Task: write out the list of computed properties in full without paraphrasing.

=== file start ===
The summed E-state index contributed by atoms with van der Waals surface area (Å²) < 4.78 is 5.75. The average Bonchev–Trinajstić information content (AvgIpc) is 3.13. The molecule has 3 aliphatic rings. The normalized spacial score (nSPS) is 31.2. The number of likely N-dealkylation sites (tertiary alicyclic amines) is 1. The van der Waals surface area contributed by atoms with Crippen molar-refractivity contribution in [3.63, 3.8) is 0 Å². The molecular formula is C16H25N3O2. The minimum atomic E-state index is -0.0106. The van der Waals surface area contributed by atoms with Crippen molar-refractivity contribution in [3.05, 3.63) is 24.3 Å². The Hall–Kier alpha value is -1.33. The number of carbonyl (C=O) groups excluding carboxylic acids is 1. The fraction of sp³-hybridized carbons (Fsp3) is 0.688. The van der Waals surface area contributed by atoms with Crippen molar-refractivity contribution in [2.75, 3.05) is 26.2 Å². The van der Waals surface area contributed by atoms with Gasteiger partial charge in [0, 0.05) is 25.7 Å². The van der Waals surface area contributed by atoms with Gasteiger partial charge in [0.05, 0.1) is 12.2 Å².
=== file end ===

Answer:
The summed E-state index contributed by atoms with van der Waals surface area (Å²) < 4.78 is 5.75. The average Bonchev–Trinajstić information content (AvgIpc) is 3.13. The molecule has 3 aliphatic rings. The normalized spacial score (nSPS) is 31.2. The number of likely N-dealkylation sites (tertiary alicyclic amines) is 1. The van der Waals surface area contributed by atoms with Crippen molar-refractivity contribution in [3.63, 3.8) is 0 Å². The molecular formula is C16H25N3O2. The minimum atomic E-state index is -0.0106. The van der Waals surface area contributed by atoms with Crippen molar-refractivity contribution in [3.05, 3.63) is 24.3 Å². The Hall–Kier alpha value is -1.33. The number of carbonyl (C=O) groups excluding carboxylic acids is 1. The fraction of sp³-hybridized carbons (Fsp3) is 0.688. The van der Waals surface area contributed by atoms with Crippen molar-refractivity contribution in [2.75, 3.05) is 26.2 Å². The van der Waals surface area contributed by atoms with Gasteiger partial charge in [0, 0.05) is 25.7 Å². The van der Waals surface area contributed by atoms with Gasteiger partial charge in [0.05, 0.1) is 12.2 Å².